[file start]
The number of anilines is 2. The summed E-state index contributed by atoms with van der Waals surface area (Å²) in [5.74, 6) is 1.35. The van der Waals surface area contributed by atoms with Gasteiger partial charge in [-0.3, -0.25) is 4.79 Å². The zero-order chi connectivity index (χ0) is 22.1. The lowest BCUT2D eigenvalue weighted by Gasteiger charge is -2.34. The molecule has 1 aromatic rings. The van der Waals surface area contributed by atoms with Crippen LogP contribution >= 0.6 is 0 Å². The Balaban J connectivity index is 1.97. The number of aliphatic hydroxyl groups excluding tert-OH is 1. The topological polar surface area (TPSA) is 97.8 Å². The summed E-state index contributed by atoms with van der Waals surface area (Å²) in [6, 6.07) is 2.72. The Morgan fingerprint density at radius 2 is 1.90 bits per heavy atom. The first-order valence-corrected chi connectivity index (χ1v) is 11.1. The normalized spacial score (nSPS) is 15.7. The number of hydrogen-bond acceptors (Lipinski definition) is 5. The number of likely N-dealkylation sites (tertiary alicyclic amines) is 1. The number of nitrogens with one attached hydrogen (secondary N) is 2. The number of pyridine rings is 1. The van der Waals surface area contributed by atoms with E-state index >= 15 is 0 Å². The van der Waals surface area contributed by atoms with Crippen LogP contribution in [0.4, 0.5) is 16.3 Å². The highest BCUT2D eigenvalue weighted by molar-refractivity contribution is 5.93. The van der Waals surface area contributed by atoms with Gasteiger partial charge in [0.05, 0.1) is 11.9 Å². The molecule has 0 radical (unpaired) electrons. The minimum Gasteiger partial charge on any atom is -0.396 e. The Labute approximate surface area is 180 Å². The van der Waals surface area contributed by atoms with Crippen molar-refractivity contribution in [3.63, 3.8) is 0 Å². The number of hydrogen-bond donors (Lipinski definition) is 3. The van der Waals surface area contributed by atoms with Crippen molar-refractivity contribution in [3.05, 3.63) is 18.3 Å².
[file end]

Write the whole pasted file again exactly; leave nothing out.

The number of anilines is 2. The summed E-state index contributed by atoms with van der Waals surface area (Å²) in [5.74, 6) is 1.35. The van der Waals surface area contributed by atoms with Gasteiger partial charge in [-0.3, -0.25) is 4.79 Å². The zero-order chi connectivity index (χ0) is 22.1. The lowest BCUT2D eigenvalue weighted by Gasteiger charge is -2.34. The molecule has 1 aromatic rings. The van der Waals surface area contributed by atoms with Crippen LogP contribution >= 0.6 is 0 Å². The Balaban J connectivity index is 1.97. The number of aliphatic hydroxyl groups excluding tert-OH is 1. The topological polar surface area (TPSA) is 97.8 Å². The summed E-state index contributed by atoms with van der Waals surface area (Å²) in [6, 6.07) is 2.72. The Morgan fingerprint density at radius 2 is 1.90 bits per heavy atom. The first-order valence-corrected chi connectivity index (χ1v) is 11.1. The normalized spacial score (nSPS) is 15.7. The number of hydrogen-bond acceptors (Lipinski definition) is 5. The number of likely N-dealkylation sites (tertiary alicyclic amines) is 1. The number of nitrogens with one attached hydrogen (secondary N) is 2. The number of pyridine rings is 1. The van der Waals surface area contributed by atoms with E-state index >= 15 is 0 Å². The van der Waals surface area contributed by atoms with Crippen LogP contribution in [0.4, 0.5) is 16.3 Å². The highest BCUT2D eigenvalue weighted by molar-refractivity contribution is 5.93. The van der Waals surface area contributed by atoms with Gasteiger partial charge in [0.05, 0.1) is 11.9 Å². The molecule has 0 radical (unpaired) electrons. The minimum Gasteiger partial charge on any atom is -0.396 e. The Labute approximate surface area is 180 Å². The van der Waals surface area contributed by atoms with Crippen molar-refractivity contribution in [3.63, 3.8) is 0 Å². The number of hydrogen-bond donors (Lipinski definition) is 3. The van der Waals surface area contributed by atoms with Crippen molar-refractivity contribution in [3.05, 3.63) is 18.3 Å².